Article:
Must-see TV: Rachel Maddow interviews author of Uganda’s “kill the gays” bill

Last night, The Rachel Maddow Show aired the first half on an interview with David Bahati, the Ugandan legislator who introduced the bill that would make homosexuality a capital crime. Bahati, as Maddow has reported on many times this year, is connected to The Family, the secretive religious organization that claims Sen. Jim Inhofe (R, OK) and Sen. Tom Coburn (R, OK) among its many conservative members.

As is the case when she goes head to head with people she strongly disagrees with, Maddow politely pulled no punches. The second half of the interview will air tonight. You can download the podcast for free on iTunes, or you can watch it on the TRMS site. The Maddow Blog is also publishing chunks of transcript from last night, and I assume they will do the same for tonight’s interview. Laura Conaway at the Maddow Blog said of the interview:

To me, one of the most amazing things about that conversation is that it’s able to happen at all — that Mr. Bahati’s able to say to her, “I think the bottom line, Rachel, is to make sure that we protect the children,” and she can say to him, “I think the international community is trying to decide whether or not Uganda is going to become an international pariah, a rogue state, excluded from the community of nations because you’re singling out a minority among your population for treatment that frankly is not the direction that the rest of the world is going.” They can say those things to each other and then keep talking. It’s amazing.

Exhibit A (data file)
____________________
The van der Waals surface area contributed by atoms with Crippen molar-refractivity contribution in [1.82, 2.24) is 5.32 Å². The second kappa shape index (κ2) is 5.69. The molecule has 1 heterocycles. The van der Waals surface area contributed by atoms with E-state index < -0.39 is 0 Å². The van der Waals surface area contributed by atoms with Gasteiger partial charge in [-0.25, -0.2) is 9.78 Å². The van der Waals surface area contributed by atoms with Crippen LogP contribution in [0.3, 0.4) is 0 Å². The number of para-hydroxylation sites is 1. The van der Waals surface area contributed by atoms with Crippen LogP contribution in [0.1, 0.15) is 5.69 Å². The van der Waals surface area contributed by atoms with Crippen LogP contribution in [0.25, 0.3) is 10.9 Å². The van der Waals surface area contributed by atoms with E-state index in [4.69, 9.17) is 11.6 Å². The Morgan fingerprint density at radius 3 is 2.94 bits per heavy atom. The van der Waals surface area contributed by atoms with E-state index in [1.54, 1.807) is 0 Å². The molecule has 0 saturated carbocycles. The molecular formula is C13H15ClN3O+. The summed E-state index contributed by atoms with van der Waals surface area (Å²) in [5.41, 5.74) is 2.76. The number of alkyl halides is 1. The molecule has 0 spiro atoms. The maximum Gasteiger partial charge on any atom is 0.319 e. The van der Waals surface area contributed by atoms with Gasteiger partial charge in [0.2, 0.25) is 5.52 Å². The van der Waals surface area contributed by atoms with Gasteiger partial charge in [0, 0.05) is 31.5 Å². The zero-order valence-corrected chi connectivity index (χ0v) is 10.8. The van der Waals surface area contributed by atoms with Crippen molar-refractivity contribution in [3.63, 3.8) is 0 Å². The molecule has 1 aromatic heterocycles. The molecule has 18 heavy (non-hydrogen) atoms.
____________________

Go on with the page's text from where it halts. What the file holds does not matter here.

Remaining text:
This issue is a matter of basic human rights, and is essential to our understanding of how American influence, and particularly conservative American influence, affects the granting and denial of those human rights around the world. This interview an example of what it looks like when we confront that reality. You do not want to miss it.

New York, NY

Chloe Angyal is a journalist and scholar of popular culture from Sydney, Australia. She joined the Feministing team in 2009. Her writing about politics and popular culture has been published in The Atlantic, The Guardian, New York magazine, Reuters, The LA Times and many other outlets in the US, Australia, UK, and France. She makes regular appearances on radio and television in the US and Australia. She has an AB in Sociology from Princeton University and a PhD in Arts and Media from the University of New South Wales. Her academic work focuses on Hollywood romantic comedies; her doctoral thesis was about how the genre depicts gender, sex, and power, and grew out of a series she wrote for Feministing, the Feministing Rom Com Review. Chloe is a Senior Facilitator at The OpEd Project and a Senior Advisor to The Harry Potter Alliance. You can read more of her writing at

Chloe Angyal is a journalist and scholar of popular culture from Sydney, Australia.

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